He said business interruption is another issue to be encountered by businesses however, he noted it was a key challenge with digitalisation and civil unrest, creating new causes of disruption and loss of income.
According to him, climate change rose to its highest-ever position and companies are most concerned about physical losses from extreme weather events but also fear consumer criticism and increasing regulatory and legal action.
Reacting to this report, Nigerian insurer and Managing Director, Anchor Insurance, Mr Augustine Ebosa, said various types of risks face businesses every year. But this year, he said what Nigerian insurers fear most is risks from natural disasters.
Ebosa stated that Nigerian operators will be compelled to pay huge claims from this, taking clue from what happened in the country and other countries last year.
Also speaking, an Insurance Consultant and Expert, Ekerete Gam-Ikon said cyber risks has increased as a function of the increased number of people that now use the internet, specifically for financial transactions.
Also, because the cost of maintaining safe and secured channels have heightened especially as the solutions are multiplying and becoming more expensive. The fear has grown that organisations might find it very difficult to keep off hackers and fraudsters.
Commenting on the implications of this to the sector and what can be done to address it, he said, “The insurance industry is fighting its greatest competition from technology which interestingly holds the key to its transformation.
“Technology is providing solutions to risks which insurance continues to offer itself as solution only when something – loss or damage – happens. Now, with technology, those risks are prevented!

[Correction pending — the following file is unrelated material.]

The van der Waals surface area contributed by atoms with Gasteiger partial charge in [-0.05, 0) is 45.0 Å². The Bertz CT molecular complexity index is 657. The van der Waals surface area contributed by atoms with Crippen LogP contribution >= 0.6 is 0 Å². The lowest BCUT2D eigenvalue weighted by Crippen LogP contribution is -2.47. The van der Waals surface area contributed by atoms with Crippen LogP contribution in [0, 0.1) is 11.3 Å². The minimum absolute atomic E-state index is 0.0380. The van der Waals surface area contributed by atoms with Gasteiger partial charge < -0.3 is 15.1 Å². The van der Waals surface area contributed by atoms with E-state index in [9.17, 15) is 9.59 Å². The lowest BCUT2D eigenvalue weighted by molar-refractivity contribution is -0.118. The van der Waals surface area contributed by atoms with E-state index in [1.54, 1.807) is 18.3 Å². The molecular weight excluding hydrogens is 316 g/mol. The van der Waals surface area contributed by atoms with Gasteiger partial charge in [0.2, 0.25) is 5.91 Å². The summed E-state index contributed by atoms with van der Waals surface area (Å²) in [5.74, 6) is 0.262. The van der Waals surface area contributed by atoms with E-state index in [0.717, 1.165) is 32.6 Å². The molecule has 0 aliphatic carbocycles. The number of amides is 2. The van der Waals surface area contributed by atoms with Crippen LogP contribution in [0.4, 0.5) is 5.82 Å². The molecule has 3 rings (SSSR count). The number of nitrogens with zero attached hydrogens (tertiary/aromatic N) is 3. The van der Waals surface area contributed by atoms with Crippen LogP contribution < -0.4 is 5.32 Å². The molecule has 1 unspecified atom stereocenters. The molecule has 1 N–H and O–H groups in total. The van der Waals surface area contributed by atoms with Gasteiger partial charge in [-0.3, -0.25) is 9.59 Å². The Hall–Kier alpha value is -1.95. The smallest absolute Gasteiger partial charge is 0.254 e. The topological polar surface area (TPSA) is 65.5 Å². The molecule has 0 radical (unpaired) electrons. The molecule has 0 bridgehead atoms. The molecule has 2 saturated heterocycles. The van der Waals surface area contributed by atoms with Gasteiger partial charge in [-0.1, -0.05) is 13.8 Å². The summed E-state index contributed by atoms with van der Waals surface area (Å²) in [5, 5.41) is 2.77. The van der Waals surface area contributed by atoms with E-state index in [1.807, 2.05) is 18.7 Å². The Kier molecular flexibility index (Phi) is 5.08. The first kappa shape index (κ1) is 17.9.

“So, we might be having a Catch 22 situation and this is where the regulator, the National Insurance Commission (NAICOM) comes in. There is an urgent need for a national digital agenda for the insurance industry in Nigeria. Ghana and Kenya have launched theirs. This is one way to address the fears and concerns of operators in this regard.
“Remember, that insurers maintain the most detailed information and data on individuals, and this is why globally, they are more targeted than banks by the cyber criminals. Fortunately, the banks have invested more in cyber security than insurers”.
Advising operators, he said, insurers should be more worried about the cyber security industry consuming the insurance industry thus, they should undertake studies that will enable them connect with the larger risk management ecosystem rather than try to protect their turf.
“The days of “our industry” are over because customers are experiencing more seamless and convenient service delivery, Gam-Ikon noted.
Speaking on climate change, he said, “Expectedly, with the changes we have seen in our climate lately, the concern is understandable. However, we know that agriculture insurance has taken shape and some of the insurers permitted to offer it, have already bitten too much.
“When the floods return this year with the projected rainfall for the year, it will be scary and I imagine this is what insurers are concerned about. Notwithstanding necessary measures need to be put in place to avert and manage resultant claims. The discussions on Financial Technology (Fintech) and Insurance Technology (Insurtech) need to be broadened for increased understanding of the challenges and opportunities”.